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Inflamed eyelid (blepharitis)

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Last updated June 11, 2022

Inflamed eyelid (blepharitis) quiz

Take a quiz to find out what's causing your inflamed eyelid (blepharitis).

What is an inflamed eyelid?

Blepharitis is an inflammation of the skin at the base of the eyelashes.

The oil glands around the eyelashes protect the surface of your eye from irritants, but if they become inflamed or clogged it can lead to discharge.

Normal bacteria can multiply and cause an infection when oil glands become blocked due to mucus; dirt; not removing all eye makeup; dandruff of the scalp and eyebrows; allergies to eye makeup or contact lens solution; debris from the environment.


If your symptoms do not clear up with self-treatment, see a medical provider. Blepharitis can become chronic and lead to infections of the eyelids and cornea; dry eyes that cannot wear contact lenses; and scarring and deformity of the eyelids.

Diagnosis is made through a physical examination of the eyelids, under magnification, and with a skin swab of the eyelashes.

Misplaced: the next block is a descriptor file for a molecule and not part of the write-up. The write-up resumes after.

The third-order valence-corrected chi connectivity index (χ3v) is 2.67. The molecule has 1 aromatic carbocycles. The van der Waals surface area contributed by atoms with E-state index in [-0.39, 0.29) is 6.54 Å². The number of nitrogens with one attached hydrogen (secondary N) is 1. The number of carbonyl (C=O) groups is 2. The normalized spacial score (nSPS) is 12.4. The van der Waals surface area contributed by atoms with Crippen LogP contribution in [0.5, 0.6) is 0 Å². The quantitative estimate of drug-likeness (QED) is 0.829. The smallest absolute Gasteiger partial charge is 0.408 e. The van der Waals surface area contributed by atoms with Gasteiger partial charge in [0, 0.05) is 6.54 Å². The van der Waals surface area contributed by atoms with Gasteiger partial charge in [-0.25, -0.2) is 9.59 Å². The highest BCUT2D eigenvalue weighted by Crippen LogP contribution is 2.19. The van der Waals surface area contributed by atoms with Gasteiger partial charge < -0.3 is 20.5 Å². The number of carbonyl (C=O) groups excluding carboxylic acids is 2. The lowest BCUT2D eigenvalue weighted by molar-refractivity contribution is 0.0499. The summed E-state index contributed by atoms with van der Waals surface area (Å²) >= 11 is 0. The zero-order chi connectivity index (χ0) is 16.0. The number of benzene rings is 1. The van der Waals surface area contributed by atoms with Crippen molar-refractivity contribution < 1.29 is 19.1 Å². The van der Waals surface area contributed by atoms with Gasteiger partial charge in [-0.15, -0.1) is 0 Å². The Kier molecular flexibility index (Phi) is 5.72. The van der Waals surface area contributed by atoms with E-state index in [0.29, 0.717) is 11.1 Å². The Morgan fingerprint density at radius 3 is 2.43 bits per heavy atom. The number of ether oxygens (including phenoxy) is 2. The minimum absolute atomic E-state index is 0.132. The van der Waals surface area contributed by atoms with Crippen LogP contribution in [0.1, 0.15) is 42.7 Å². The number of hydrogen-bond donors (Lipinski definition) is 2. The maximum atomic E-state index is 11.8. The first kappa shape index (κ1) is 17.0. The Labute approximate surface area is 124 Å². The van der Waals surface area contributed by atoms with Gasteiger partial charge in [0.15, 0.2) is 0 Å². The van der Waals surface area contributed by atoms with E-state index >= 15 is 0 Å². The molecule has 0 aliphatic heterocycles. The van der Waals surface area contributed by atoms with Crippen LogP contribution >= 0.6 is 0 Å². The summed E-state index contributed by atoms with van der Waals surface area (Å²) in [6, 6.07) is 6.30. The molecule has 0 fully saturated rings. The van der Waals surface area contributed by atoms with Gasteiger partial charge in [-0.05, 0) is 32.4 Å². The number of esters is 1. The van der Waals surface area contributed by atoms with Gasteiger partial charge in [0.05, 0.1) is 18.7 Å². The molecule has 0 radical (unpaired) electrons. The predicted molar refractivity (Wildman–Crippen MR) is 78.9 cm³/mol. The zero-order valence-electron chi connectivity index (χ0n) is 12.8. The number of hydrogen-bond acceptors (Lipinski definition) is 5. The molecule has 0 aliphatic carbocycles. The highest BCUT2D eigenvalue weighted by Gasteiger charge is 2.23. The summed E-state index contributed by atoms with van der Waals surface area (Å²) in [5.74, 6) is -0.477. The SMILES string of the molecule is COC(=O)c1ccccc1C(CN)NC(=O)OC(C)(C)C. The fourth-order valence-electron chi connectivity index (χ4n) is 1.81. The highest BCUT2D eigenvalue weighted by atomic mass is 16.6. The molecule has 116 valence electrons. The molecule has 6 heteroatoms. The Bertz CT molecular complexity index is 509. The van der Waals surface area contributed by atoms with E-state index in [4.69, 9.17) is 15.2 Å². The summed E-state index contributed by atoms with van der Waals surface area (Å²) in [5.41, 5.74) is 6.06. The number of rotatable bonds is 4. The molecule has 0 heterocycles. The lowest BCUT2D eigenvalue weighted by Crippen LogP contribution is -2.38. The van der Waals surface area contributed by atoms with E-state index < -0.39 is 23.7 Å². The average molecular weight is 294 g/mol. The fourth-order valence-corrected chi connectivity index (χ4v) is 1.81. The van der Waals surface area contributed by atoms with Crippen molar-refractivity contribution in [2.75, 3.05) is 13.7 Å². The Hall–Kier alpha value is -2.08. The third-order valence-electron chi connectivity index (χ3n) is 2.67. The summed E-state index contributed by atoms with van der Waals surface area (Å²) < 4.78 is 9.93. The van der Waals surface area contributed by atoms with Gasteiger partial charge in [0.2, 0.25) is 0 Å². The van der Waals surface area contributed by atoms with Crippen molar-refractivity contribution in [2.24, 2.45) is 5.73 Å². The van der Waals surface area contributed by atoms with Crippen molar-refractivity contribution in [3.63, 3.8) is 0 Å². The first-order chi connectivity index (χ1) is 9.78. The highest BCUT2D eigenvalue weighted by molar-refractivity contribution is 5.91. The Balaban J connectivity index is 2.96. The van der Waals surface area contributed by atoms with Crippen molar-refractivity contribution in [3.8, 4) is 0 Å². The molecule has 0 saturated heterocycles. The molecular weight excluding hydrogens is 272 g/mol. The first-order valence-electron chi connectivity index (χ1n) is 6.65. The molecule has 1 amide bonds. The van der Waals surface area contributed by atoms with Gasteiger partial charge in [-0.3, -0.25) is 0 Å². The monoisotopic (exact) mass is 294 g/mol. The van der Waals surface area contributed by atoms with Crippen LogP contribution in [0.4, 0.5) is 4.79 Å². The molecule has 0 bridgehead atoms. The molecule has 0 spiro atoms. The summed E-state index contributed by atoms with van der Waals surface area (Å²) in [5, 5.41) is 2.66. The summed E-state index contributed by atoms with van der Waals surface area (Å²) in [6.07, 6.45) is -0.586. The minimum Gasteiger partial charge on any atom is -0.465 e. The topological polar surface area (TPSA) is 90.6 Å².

Treatment usually focuses on keeping the lids clean so they do not become clogged.

  • Apply warm compresses (run a washcloth under hot water and place over closed eyes for 5 to 10 minutes).
  • Gently use an eyelid scrub like OcuSoft lid scrub.
  • Gently clean your eyelids with a drop of baby shampoo diluted with water. Apply with your fingertip and rinse with a few splashes of water.
  • Keep eyes moist with OTC artificial tears.

Ready to treat your inflamed eyelid (blepharitis)?

We show you only the best treatments for your condition and symptoms—all vetted by our medical team. And when you’re not sure what’s wrong, Buoy can guide you in the right direction.See all treatment options
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The stories shared below are not written by Buoy employees. Buoy does not endorse any of the information in these stories. Whenever you have questions or concerns about a medical condition, you should always contact your doctor or a healthcare provider.
Dr. Rothschild has been a faculty member at Brigham and Women’s Hospital where he is an Associate Professor of Medicine at Harvard Medical School. He currently practices as a hospitalist at Newton Wellesley Hospital. In 1978, Dr. Rothschild received his MD at the Medical College of Wisconsin and trained in internal medicine followed by a fellowship in critical care medicine. He also received an MP...
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